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Hetty Johnson
Hetty Johnston AM. Photo: Brendan J Doyle, Broken Yellow

Child protection activist
Australian of the Year 2015, Queensland

Hetty Johnston AM is a child protection activitist who has dedicated her life to child protection since 1997.

Hetty Johnston 2:50

Hetty's talking stick

This is a Native American talking stick: whoever holds the stick has the right to speak. It represents the empowering, protective and educational mission of Bravehearts, an organisation that supports victims of child sexual assault.

Hetty Johnston founded Bravehearts in 1997 following her young daughter’s disclosure that she had been sexually harmed by her grandfather.

Native American talking stick
Talking stick. On loan from Hetty Johnston AM

Hetty's story

Founder of child protection charity Bravehearts, Hetty Johnston is determined to make Australia the safest place in the world for children. Hetty established Bravehearts in 1997 after learning her daughter had been sexually assaulted.

Since then, Hetty has dedicated her life to creating awareness of the fact that child sexual assault is largely preventable and encouraging the nation to prioritise the safety of children.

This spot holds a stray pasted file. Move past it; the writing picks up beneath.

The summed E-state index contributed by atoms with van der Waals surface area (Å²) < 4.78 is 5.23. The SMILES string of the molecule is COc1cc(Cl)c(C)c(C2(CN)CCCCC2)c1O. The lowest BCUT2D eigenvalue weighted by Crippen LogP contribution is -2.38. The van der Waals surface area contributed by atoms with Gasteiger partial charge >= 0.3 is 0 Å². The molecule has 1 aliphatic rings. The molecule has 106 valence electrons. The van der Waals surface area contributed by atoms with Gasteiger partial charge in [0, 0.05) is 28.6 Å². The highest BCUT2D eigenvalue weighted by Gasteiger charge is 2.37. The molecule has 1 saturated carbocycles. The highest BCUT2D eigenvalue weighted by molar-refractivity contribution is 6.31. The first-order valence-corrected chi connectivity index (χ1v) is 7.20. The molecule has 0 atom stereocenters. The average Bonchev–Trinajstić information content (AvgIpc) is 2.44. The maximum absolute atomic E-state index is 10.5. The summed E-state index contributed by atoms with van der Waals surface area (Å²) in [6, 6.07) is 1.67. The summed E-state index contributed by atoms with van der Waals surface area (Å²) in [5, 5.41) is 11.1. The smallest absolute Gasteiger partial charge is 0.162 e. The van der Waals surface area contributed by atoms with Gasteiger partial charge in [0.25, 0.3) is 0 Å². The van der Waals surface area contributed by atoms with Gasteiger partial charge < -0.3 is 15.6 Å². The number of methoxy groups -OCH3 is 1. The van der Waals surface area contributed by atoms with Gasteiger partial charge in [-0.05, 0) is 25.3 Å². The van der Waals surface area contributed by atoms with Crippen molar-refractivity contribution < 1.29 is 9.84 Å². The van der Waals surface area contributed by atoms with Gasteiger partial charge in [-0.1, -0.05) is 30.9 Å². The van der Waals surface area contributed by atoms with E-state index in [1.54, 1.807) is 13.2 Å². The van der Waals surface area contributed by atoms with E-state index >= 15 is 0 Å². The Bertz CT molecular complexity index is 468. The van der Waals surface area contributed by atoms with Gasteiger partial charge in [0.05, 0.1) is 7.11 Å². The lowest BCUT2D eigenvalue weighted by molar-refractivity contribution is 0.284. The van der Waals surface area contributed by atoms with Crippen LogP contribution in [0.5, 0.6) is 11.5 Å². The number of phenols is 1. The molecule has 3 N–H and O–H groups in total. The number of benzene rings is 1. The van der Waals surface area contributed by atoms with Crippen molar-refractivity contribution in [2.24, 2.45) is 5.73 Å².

Today, Hetty leads a team of more than 70 employees who provide therapeutic, educational and advocacy services across the nation. Hetty has worked tirelessly to bring attention to a topic that was once taboo, and her work has resulted in major policy and legislative changes.

Hetty has compelled the Australian community to address child sexual assault and support the thousands of children who are sexually assaulted each year. She remains passionate and determined in her fight for children and her legacy will be a safer nation in which to raise a child.

Trailblazer

This was left to me by Bravehearts’ first ever counsellor, Cheryl Keyes, who died of cancer in January 2009. Cheryl was an avid campaigner against child sexual assault and a specialist therapist working with survivors at a time when no one even spoke the words … Cheryl used the talking stick to mediate group discussions — if you had the stick, then the floor was yours and others listened. It was empowering.

Speaking out

Our then seven-year-old daughter trustingly and bravely spoke out and told my husband what was happening. My husband in turn courageously told me … I spoke out to the family; we spoke out to police, the courts. Ultimately it was revealed that [her grandfather] has offended against almost every female member of his family across 40 years and two generations.

Talking saves lives

Breaking the silence — talking — speaking up, is paramount in preventing child sexual assault. Whilst I have the 'Talking Stick', I will continue to speak up, to break the silence and to protect children. When I am gone, this 'Talking Stick' will be passed on to another for the same purpose.
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